A reader writes:
Let us also bear in mind that in almost the entire Muslim world, capitalism and colonialism (in its various guises) have been inextricably linked. While capitalism should (theoretically) open doors to all peoples, for the last 150 years, it's been a vehicle to transfer wealth from to western nations and the economic elites who collaborate with western governments and corporations (See Saud, House of). The link between capitalism and political repression whether in the form of direct colonial rule (North Africa, India) or rule by western allies (Iran, Saudi Arabia, Iraq) is not one that is easily broken.
There are two ways of responding to this question.
One is empirical: currently, one of the fastest-growing economies in the world, if not the fastest of all, is Turkey, to the credit of a government with Islamic roots, and a new pious middle class from the socially conservative central provinces. This development has actually been compared to the Protestant roots of capitalism. Not only that: Above one of the gates of Istanbul's Grand Bazaar, an early modern temple of commerce if I ever saw one, is an inscription: He who gains is a friend of God (al-kasib habib Allah). The same text is found on a panel in the Blue Mosque. So you have praise for economic activity at the heart of an Islamic society. The movement of Fethullah Gülen is another example, and it would be hard to argue that for these people capitalist activity clashes with their religiosity.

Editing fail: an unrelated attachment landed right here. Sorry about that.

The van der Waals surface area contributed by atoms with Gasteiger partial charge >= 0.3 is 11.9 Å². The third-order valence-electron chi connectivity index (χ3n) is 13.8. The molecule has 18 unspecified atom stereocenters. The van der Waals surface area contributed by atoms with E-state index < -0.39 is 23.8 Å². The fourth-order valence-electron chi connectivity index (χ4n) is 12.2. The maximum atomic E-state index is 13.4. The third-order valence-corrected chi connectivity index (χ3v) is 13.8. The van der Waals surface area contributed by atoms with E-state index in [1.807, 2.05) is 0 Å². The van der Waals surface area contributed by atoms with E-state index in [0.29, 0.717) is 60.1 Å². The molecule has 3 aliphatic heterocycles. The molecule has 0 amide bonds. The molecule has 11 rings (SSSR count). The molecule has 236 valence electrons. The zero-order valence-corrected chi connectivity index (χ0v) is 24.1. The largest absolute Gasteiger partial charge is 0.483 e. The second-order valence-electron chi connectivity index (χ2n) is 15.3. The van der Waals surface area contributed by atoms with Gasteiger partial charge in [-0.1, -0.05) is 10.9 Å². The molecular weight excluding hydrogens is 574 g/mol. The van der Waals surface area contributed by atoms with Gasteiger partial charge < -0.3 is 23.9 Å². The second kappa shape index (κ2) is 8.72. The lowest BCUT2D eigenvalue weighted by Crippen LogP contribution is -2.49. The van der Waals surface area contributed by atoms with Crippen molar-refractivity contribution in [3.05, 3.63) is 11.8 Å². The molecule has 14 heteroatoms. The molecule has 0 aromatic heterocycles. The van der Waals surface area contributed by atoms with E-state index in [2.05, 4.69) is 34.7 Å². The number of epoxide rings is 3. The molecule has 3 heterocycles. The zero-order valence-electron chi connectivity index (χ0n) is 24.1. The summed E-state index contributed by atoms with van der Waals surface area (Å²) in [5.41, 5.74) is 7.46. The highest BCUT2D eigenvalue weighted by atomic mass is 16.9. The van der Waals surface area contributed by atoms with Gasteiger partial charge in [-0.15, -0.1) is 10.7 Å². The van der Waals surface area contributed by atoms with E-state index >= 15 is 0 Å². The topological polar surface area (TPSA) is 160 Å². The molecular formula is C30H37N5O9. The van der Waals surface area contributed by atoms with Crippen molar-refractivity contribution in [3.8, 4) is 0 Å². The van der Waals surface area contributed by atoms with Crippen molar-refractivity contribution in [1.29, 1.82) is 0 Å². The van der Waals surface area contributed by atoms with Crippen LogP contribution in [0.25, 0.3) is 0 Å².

Sorman's summary of the argument about waqf does not hold water (I haven't read Kuran's book yet, so I don't know if Sorman accurately represents his position). How is running waqfs like family trusts, and in the process depriving the central government of revenue, indicative of a lack of capitalist institutions or spirit? If any, it proves that Muslim entrepreneurs knew how to use the existing legal framework for capitalist enterprises.
Which brings me to the second point, that the question as such has to be questioned. This type of essentialist argument about Islam as a unified whole obviously does not make sense, as has already argued in an article you linked to earlier, and as is evident from the examples above. Therefore, the observation that Islam was founded by a merchant is entirely meaningless, since there is no essence based on this origin. Just as the Bible was able to accommodate countless different and contradictory interpretations over time, do does the Koran. Islam is practiced in myriads of ways, and these ways have been conditioned by historical, social, cultural, and political factors. In math, if you try to divide by zero, you are punished by meaningless results. In history, if you ask ahistorical questions, you are punished by meaningless debates.